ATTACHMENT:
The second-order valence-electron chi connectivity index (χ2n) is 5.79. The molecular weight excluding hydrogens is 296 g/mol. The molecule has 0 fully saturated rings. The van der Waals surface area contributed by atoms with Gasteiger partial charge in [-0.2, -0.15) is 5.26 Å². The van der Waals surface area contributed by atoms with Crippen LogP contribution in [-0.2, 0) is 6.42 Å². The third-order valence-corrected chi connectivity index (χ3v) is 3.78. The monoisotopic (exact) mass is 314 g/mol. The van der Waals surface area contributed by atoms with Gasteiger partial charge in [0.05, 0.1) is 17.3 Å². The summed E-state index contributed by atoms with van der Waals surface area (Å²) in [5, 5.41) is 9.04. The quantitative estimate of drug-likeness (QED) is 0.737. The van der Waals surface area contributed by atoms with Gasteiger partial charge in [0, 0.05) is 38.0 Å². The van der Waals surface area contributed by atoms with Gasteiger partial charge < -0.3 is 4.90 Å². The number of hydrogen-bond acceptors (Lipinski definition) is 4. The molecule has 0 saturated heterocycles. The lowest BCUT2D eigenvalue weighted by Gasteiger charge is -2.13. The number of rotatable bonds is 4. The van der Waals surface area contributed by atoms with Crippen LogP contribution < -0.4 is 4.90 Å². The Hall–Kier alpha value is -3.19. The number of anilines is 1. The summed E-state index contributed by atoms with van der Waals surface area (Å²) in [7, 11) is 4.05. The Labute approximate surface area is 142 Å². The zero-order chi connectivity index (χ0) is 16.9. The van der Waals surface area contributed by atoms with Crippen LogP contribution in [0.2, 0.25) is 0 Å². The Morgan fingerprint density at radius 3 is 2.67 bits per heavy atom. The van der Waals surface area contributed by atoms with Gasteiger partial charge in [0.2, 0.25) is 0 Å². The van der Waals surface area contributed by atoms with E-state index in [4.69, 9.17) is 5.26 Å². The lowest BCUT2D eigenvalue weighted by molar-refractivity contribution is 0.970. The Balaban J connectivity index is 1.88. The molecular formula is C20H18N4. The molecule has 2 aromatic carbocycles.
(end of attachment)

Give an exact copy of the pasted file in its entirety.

The second-order valence-electron chi connectivity index (χ2n) is 5.79. The molecular weight excluding hydrogens is 296 g/mol. The molecule has 0 fully saturated rings. The van der Waals surface area contributed by atoms with Gasteiger partial charge in [-0.2, -0.15) is 5.26 Å². The van der Waals surface area contributed by atoms with Crippen LogP contribution in [-0.2, 0) is 6.42 Å². The third-order valence-corrected chi connectivity index (χ3v) is 3.78. The monoisotopic (exact) mass is 314 g/mol. The van der Waals surface area contributed by atoms with Gasteiger partial charge in [0.05, 0.1) is 17.3 Å². The summed E-state index contributed by atoms with van der Waals surface area (Å²) in [5, 5.41) is 9.04. The quantitative estimate of drug-likeness (QED) is 0.737. The van der Waals surface area contributed by atoms with Gasteiger partial charge in [0, 0.05) is 38.0 Å². The van der Waals surface area contributed by atoms with Gasteiger partial charge < -0.3 is 4.90 Å². The number of hydrogen-bond acceptors (Lipinski definition) is 4. The molecule has 0 saturated heterocycles. The lowest BCUT2D eigenvalue weighted by Gasteiger charge is -2.13. The number of rotatable bonds is 4. The van der Waals surface area contributed by atoms with Crippen LogP contribution < -0.4 is 4.90 Å². The Hall–Kier alpha value is -3.19. The number of anilines is 1. The summed E-state index contributed by atoms with van der Waals surface area (Å²) in [7, 11) is 4.05. The Labute approximate surface area is 142 Å². The zero-order chi connectivity index (χ0) is 16.9. The van der Waals surface area contributed by atoms with Crippen LogP contribution in [0.2, 0.25) is 0 Å². The Morgan fingerprint density at radius 3 is 2.67 bits per heavy atom. The van der Waals surface area contributed by atoms with Gasteiger partial charge in [0.2, 0.25) is 0 Å². The van der Waals surface area contributed by atoms with E-state index in [4.69, 9.17) is 5.26 Å². The lowest BCUT2D eigenvalue weighted by molar-refractivity contribution is 0.970. The Balaban J connectivity index is 1.88. The molecular formula is C20H18N4. The molecule has 2 aromatic carbocycles.